Sigvald Strandberg Obituary (1943 – 2021) – Juneau, AK


Lifelong Alaskan and Fairbanks resident, Sigvald John Strandberg, Sr., 78, died of natural causes on November 16, 2021, at Fairbanks Memorial Hospital.

Mr. Strandberg was born January 29, 1943, in Anchorage, the second of four sons to Odin and Marie (Nordstrand) Strandberg, an Alaskan Mining family. During summers, Sig grew up at the Strandberg family placer gold mines. As a young man, he operated heavy machinery alongside his older brother, Odin Jr. They made the dirt fly! Together they mined gold, gaining a hard work ethic from their father, uncles and the men and women who worked at the mines-expert miners and skilled tradesmen with resumes touching every Alaska mining district, most of whom were survivors of the Great Depression and veterans of World War II and Korea. That experience was Sig’s north star.

In wintertime, Sig had grade schooling and junior high in Anchorage and two years of high school in Fairbanks at Lathrop while his father pursued his mining engineering degree from the School of Mines at UAF. Following graduation from Anchorage High School in 1961, he attended Willamette University for a year starting that fall. Sig and Odin, Jr. also helped their father perform professional land surveys after high school. In 1963 he enrolled at Alaska Methodist University (AMU), in Anchorage. During his college years, he worked with his younger brother, James, at their father’s natural gas fired power plant that supplied electricity to the City of Kenai. He met his future wife, Arlene Carole Bowers at AMU, where he graduated with a bachelor’s degree in Chemistry in 1965. That fall he briefly attended Graduate School at Long Beach State University before returning to Alaska-back to work for his father at the power plant!

Sig and Arlene were married August 8, 1966 in the chapel next to Mendenhall Lake. Settling down in Anchorage, Arlene taught elementary school while Sig drove school bus, pumped fuel for the U.S. Army at the port and helped his father with power plant business. But things abruptly changed that winter when Arlene’s father suddenly died in Juneau. At the military funeral for Mr. Bowers, retired Chief Engineer, U.S. Coast Guard and World War II veteran who saw naval combat in all theaters, Sig solemnly witnessed the gun volley salute and presentation of the American Flag to Mrs. Bowers. Without hesitation, Sig and Arlene moved to Juneau, to be close to her mother. Sig went to work for the State of Alaska as a Local Affairs’ specialist, traveling to all corners of Alaska working with local governments, a front-row seat to the early days of statehood. They began their family with the birth of their son, Sig Jr., followed a year and a half later by son, Neil; both born at St. Ann’s Hospital. Sig served in the Alaska National Guard for six years, in the capital. In 1973, Sig moved his family to Anchorage and began a career in real estate. Around then he was appointed to the State of Alaska’s Local Boundary Commission, an undertaking that entailed, once again, extensive travel and the opportunity to meet with many Alaskans. Though the position was unpaid (travel expenses were reimbursed), Sig proudly served through the 1970’s, some of that time as chairman. After a few busy years as a young father, uncompensated part-time state official and full-time junior realtor, Sig and several partners, including some experienced home builders, formed a real estate company. Infused with Sig’s entrepreneurial spirit and leadership as its Broker, the company competed and saw prosperity during Alaska’s booming “Pipeline” era. In business, Sig happily wove information and advice with a friendly welcome, as many of his clients were making fresh starts in Alaska, establishing community roots, along with their first equity.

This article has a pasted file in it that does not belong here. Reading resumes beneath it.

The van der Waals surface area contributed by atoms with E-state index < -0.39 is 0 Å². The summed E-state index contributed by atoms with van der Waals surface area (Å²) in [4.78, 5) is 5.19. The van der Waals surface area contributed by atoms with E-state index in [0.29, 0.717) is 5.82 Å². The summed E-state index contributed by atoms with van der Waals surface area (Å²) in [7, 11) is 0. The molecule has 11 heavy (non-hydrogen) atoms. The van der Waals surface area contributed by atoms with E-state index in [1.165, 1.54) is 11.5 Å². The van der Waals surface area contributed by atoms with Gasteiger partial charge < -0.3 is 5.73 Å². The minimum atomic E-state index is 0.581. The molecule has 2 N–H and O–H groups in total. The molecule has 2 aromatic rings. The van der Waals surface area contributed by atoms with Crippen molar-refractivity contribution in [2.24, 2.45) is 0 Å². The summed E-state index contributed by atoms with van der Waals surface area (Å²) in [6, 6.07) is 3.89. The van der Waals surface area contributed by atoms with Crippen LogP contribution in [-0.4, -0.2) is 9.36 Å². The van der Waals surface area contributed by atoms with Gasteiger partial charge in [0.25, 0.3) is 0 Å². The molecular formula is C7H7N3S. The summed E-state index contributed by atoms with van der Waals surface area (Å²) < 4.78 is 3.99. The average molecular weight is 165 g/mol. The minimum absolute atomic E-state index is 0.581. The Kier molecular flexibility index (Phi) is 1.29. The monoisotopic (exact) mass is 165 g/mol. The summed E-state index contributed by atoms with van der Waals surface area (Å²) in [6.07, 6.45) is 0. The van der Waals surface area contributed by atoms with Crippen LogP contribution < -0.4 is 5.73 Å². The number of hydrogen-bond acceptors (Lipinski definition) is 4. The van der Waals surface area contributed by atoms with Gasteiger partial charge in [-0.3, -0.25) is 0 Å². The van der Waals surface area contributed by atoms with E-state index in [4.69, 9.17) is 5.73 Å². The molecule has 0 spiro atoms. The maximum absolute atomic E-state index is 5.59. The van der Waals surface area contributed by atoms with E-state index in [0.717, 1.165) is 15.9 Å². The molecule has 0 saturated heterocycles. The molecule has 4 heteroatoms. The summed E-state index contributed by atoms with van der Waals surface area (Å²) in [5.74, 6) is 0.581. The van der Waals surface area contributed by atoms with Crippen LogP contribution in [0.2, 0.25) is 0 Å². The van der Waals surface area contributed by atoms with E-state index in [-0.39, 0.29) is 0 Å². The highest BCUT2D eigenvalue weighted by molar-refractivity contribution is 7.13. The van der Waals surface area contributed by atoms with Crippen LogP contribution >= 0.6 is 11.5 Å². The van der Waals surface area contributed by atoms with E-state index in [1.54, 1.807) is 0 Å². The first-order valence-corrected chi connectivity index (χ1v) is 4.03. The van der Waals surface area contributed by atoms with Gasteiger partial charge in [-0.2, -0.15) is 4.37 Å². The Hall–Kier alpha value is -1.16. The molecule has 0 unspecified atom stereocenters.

When falling North Slope crude oil prices led to a collapse in Alaska’s economy, Sig moved his family to Fairbanks. There he joined James’s engineering consulting firm, contributing to numerous building designs around town. Sig later worked for the State of Alaska DOT&PF Right of Way section until his retirement in 2006. He and Arlene became members of the Fairbanks Lutheran Church (FLC), where one of Sig’s greatest enjoyments was singing with the choir at the Heritage service. Over the years he served several terms on the FLC Council, and from time to time was a member or chairman of various FLC committees. Sig volunteered spare time chairing the Fairbanks North Star Borough (FNSB), Mountain View Road Service Area Commission, and was known for his good management. He recently was appointed to the FNSB Road Plan Steering Committee.